Voodoo, Juju, Obeah and Shango are among the ancient beliefs that will be investigated for the first time by the Institute of Psychiatry at the Maudsley Hospital in south-east London. The three-year, pounds 115,000 study aims to find out why black people take so long to seek NHS treatment for mental problems.
The black community has a disproportionately high level of mental illness - possibly because of racism, poverty and stress due to alienation - but cases are made worse by delays in bringing them to the attention of the NHS. Edwin Gwenzi, a research fellow at the institute, is examining the hypothesis that many black people turn to complementary medicine rather than a GP.
Among people of African and Afro-Caribbean descent in the UK there is widespread belief in supernatural powers, he said. "These people are terribly suspicious of outsiders and it can be extremely difficult to access them."
Western medicine has learned much from other cultures and Mr Gwenzi sees no reason for traditional black therapies to be mocked while ancient Chinese and Indian techniques such as acupuncture and yoga have mainstream credibility.
Within the black community, serious mental illness, such as the hearing of voices, is often treated by exorcists, sometimes with tragic results. It is usually only when the law becomes involved that light is thrown on the subject.
In December, a coroner's court heard that doctors were unable to find any physical reason for the bizarre death of Anglo-Nigerian John Ogunleye, 29, a mechanical engineer who appeared to be fit and healthy. His only problem was his belief that he had been cursed by an enemy. The night before his death he told his girlfriend: "I just felt someone walk over my grave."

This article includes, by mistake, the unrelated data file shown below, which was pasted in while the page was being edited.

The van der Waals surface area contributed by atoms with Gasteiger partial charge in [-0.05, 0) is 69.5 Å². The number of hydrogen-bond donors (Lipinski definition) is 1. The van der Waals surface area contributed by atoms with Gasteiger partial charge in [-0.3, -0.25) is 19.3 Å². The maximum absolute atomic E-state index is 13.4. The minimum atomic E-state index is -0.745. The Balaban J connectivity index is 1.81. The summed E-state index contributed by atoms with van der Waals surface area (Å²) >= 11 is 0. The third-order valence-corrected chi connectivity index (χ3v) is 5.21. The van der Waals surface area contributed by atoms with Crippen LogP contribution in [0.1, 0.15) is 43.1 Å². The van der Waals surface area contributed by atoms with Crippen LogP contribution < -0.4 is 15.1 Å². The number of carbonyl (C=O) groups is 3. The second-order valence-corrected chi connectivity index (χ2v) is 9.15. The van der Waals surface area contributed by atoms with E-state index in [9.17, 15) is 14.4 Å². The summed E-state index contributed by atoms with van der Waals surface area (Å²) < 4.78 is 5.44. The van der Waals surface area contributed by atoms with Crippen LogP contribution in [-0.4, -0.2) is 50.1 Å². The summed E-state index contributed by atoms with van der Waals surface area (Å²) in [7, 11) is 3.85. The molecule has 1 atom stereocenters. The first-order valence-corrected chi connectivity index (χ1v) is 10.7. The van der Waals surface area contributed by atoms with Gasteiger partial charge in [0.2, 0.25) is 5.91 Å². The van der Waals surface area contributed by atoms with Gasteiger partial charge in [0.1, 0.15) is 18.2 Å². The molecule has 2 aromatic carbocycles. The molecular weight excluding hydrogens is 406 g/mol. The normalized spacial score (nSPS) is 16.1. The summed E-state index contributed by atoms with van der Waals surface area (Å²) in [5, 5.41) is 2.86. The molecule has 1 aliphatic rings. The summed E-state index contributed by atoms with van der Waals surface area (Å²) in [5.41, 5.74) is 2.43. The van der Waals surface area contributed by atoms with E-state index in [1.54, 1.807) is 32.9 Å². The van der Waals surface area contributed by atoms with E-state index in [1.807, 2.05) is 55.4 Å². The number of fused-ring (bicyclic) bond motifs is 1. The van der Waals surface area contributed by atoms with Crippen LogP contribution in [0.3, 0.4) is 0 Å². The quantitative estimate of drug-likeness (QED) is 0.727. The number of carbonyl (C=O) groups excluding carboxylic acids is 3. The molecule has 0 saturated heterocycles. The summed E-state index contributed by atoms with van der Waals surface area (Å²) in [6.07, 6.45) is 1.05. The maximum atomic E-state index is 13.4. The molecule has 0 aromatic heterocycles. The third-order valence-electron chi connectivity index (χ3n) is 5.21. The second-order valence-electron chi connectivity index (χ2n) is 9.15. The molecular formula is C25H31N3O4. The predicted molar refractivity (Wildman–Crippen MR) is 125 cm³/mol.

Dr Stephen Leadbeatter, a leading Home Office pathologist, said that investigations by bacteriologists and biologists drew a blank. Fear of the voodoo-style curse was the only explanation, he admitted.
In 1994 the Old Bailey heard of the death of east London teacher Farida Patel, 22, who suffered from depression. Instead of going to her GP, her family called a Muslim "holy woman" who declared that the young teacher was possessed by a "djinn" - an evil spirit. According to Patel, the spirit went by the name of "Joanne" and threatened to cut her tongue out.
The prescribed "cure" was for her father and siblings to beat the "djinn" out of her. After three days of assaults by her relatives, interspersed with prayers and chanting, Patel died of internal injuries.
Voodoo and similar beliefs seem to be growing, though no one knows how many witch doctors or voodoo priests are working in Britain. The first ever public voodoo ceremony, in a north London nightclub, drew large crowds last year and similar events are planned.
Amid the multicultural hurly-burly of Brixton market is the UK's only voodoo emporium. The shop, its walls lined with a bewildering range of herbs, potions, candles and incense, feels like an apothecary. Its Haitian-born proprietor is "Doc Papa" Bernie Williams, a voodoo priest.
"The power of voodoo can be used for good and evil," says Doc Papa. "The truth is that there are two sides, dark and light, to everything."Reuse content